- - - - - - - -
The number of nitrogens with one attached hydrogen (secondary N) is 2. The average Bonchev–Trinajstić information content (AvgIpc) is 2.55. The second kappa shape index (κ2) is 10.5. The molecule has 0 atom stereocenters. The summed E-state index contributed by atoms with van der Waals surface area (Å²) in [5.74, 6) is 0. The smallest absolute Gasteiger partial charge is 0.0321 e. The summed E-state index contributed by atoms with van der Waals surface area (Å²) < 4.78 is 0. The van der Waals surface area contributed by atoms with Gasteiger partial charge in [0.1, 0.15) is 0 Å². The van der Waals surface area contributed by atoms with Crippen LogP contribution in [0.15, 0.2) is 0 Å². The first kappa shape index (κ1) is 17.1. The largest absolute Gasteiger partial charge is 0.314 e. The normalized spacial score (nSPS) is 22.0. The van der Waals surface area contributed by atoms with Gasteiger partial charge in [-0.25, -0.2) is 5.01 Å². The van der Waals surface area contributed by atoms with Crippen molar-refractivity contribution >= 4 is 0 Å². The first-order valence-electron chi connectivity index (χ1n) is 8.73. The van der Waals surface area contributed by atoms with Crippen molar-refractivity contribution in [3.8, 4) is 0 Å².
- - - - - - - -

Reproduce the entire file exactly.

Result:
The number of nitrogens with one attached hydrogen (secondary N) is 2. The average Bonchev–Trinajstić information content (AvgIpc) is 2.55. The second kappa shape index (κ2) is 10.5. The molecule has 0 atom stereocenters. The summed E-state index contributed by atoms with van der Waals surface area (Å²) in [5.74, 6) is 0. The smallest absolute Gasteiger partial charge is 0.0321 e. The summed E-state index contributed by atoms with van der Waals surface area (Å²) < 4.78 is 0. The van der Waals surface area contributed by atoms with Gasteiger partial charge in [0.1, 0.15) is 0 Å². The van der Waals surface area contributed by atoms with Crippen LogP contribution in [0.15, 0.2) is 0 Å². The first kappa shape index (κ1) is 17.1. The largest absolute Gasteiger partial charge is 0.314 e. The normalized spacial score (nSPS) is 22.0. The van der Waals surface area contributed by atoms with Gasteiger partial charge in [-0.25, -0.2) is 5.01 Å². The van der Waals surface area contributed by atoms with Crippen molar-refractivity contribution >= 4 is 0 Å². The first-order valence-electron chi connectivity index (χ1n) is 8.73. The van der Waals surface area contributed by atoms with Crippen molar-refractivity contribution in [3.8, 4) is 0 Å².